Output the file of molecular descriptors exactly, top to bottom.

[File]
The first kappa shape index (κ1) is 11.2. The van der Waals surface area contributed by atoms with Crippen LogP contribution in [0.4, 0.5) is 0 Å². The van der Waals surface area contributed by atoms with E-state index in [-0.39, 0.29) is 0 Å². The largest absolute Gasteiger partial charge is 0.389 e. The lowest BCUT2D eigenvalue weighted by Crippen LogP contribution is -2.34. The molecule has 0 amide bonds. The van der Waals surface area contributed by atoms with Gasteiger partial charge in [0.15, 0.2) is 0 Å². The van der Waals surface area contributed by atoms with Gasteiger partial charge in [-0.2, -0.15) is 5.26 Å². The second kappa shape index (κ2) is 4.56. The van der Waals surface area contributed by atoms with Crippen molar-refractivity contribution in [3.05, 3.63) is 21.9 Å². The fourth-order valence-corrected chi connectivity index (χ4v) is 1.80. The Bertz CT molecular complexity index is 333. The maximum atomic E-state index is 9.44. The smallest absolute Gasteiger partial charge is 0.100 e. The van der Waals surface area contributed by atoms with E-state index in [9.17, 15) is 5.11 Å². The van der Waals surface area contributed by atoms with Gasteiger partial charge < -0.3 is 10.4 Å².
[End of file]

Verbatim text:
The first kappa shape index (κ1) is 11.2. The van der Waals surface area contributed by atoms with Crippen LogP contribution in [0.4, 0.5) is 0 Å². The van der Waals surface area contributed by atoms with E-state index in [-0.39, 0.29) is 0 Å². The largest absolute Gasteiger partial charge is 0.389 e. The lowest BCUT2D eigenvalue weighted by Crippen LogP contribution is -2.34. The molecule has 0 amide bonds. The van der Waals surface area contributed by atoms with Gasteiger partial charge in [0.15, 0.2) is 0 Å². The van der Waals surface area contributed by atoms with Gasteiger partial charge in [-0.2, -0.15) is 5.26 Å². The second kappa shape index (κ2) is 4.56. The van der Waals surface area contributed by atoms with Crippen molar-refractivity contribution in [3.05, 3.63) is 21.9 Å². The fourth-order valence-corrected chi connectivity index (χ4v) is 1.80. The Bertz CT molecular complexity index is 333. The maximum atomic E-state index is 9.44. The smallest absolute Gasteiger partial charge is 0.100 e. The van der Waals surface area contributed by atoms with E-state index in [9.17, 15) is 5.11 Å². The van der Waals surface area contributed by atoms with Gasteiger partial charge < -0.3 is 10.4 Å².